Is DUI Incarceration the Same as Jail Time?
The term “DUI incarceration” means time in custody, whether in a jail, under house arrest, or some other form of detention. In some states, the statutory minimum jail time must be served even if other alternative forms of “detention” are imposed. It means the State controls a defendant’s freedom of movement.
If convicted of a DUI-DWI offense, many jurisdictions require that an offender be led in handcuffs from the courtroom by deputies if the sentence includes jail time. Some courts, however, will delay the start of the jail sentence. Also, filing an appeal may delay imposition of jail time, if an appeal bond is posted.
How much jail time will I serve?
For a misdemeanor DUI-DWI, the typical maximum period of incarceration is 12 months. However, if convicted of multiple criminal counts from a single driving episode, one or more of which are DUI-DWI offenses, the total amount of incarceration can extend (due to consecutive sentences being “stacked”) to more than a year, even if all counts are misdemeanors.
Also, repeat offense DUI-DWI offenders face FELONY punishment for a third, fourth (or in some states) even a SECOND offense.
Are there alternatives to jail time?
Depending on your state’s DUI laws, there may be alternatives to regular jail time that a judge may consider. Consult with one of our DUI-DWI specialists on your alternatives. Any “alternative” is at the discretion (choice) of the judge, not your defense attorney. If sentenced to any of these alternatives, the period of incarceration may be longer than what might have been required for “regular” jail time to offset the special benefit of obtaining the alternative sentence.
The judge must always keep in mind the need to adequately punish the defendant for his or her acts.
It must be noted that all of these alternatives to jail time have significant “compliance” requirements and “accountability.” For example, a judge may permit you to serve all but the minimum jail sentence on probation, but will require random phone monitoring or an ankle bracelet (permitting your movement outside of your home) to be utilized to prove that home detention was followed.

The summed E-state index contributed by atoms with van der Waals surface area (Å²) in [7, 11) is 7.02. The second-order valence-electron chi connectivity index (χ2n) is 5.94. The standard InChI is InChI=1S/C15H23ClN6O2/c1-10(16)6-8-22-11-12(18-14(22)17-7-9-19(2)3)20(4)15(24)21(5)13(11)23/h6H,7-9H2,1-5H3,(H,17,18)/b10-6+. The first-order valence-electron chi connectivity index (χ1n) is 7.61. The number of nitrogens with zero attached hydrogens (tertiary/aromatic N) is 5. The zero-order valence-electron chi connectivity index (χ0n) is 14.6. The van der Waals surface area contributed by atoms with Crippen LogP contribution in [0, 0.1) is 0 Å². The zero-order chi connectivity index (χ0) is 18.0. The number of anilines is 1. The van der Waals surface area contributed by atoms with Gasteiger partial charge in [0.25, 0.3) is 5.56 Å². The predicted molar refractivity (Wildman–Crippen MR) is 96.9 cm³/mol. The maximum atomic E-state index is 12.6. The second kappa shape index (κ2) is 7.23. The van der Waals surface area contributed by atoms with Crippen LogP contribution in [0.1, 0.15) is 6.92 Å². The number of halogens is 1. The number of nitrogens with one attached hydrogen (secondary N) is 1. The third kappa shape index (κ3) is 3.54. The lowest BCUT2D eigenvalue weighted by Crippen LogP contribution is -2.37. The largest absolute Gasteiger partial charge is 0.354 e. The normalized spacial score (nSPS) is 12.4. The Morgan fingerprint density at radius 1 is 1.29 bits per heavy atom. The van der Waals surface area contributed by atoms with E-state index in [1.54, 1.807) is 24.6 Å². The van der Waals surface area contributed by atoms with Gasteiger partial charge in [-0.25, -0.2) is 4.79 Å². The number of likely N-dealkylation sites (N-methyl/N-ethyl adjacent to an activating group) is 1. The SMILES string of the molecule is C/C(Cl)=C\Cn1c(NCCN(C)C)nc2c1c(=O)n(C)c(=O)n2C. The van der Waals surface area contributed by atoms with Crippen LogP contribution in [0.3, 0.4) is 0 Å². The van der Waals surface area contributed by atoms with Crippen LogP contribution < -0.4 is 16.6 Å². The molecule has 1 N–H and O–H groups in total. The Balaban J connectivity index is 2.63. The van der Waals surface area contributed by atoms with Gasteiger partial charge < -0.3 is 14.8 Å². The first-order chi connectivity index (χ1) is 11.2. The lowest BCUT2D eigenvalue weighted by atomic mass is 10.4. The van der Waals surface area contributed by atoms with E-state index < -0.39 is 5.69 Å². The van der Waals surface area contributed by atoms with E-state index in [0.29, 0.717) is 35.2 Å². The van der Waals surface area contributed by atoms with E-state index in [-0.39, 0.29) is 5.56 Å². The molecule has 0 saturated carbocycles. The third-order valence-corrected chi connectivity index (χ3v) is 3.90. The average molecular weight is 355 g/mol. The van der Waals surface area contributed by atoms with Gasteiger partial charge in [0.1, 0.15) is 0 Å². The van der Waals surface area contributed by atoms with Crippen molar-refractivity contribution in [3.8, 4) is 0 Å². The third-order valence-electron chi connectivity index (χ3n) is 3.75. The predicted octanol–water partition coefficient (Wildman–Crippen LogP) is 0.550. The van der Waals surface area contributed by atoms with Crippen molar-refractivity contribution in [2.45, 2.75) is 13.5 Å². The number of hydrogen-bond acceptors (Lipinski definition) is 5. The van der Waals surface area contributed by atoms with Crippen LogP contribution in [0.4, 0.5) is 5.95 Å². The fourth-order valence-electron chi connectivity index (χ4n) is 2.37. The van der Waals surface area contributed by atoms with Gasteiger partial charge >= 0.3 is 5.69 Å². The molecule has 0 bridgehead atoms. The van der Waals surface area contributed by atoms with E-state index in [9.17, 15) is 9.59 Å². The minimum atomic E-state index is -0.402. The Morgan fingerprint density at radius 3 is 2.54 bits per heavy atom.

Additionally, a judge may require regular drug and alcohol screening to be performed. A violation of any of these requirements or criteria likely means a loss of these privileges and that you violated the terms of your sentence. Significant jail time will usually be imposed, rather than allow you to serve your sentence on probation.
One of these detention alternatives may be “work-release.” In this case, the defendant is allowed some time off on a daily or regular basis so that he or she can go to work, but must report to the jail to be kept locked up every evening. This may be required for part or all of your sentence, depending on your prior record. Defendants who are allowed this option will typically be tested regularly for alcohol and drugs as a condition of this type of incarceration. Plus, the rules of the facility are strict.
A court may impose this type of incarceration for defendants who are otherwise at low risk to commit further crimes and who have regular jobs that would likely be lost if the defendant were to serve regular jail time. Many judges try not to harm a convicted person’s dependents (children and spouse), if possible.
Another form of incarceration may be a weekend jail sentence, where defendants are allowed to work all week, and stay at home all week, then report only to the jail for service of jail time on one or more weekends. This is very uncommon in DUI-DWIs due to the limited bed space at jails on the weekends.
What is house arrest?
Another kind of alternative incarceration that may be available is house arrest. In this situation, the defendant must physically stay in his or her home, subject to frequent and random confirmation of the detainee’s presence at home by the State. Some defendants will be required to wear a form of electronic monitoring device to prove compliance, such as an ankle bracelet.
The bracelet will either be “radio-controlled” to prevent you from leaving home, or may be operated by GPS (satellite). Other jurisdictions use technology such as Vis-a-tel® (phone camera plus breathalyzers) to assure compliance. Some use a transdermal device that continuously monitors sweat from a person’s skin to detect any use of alcohol. These have come under attack, however.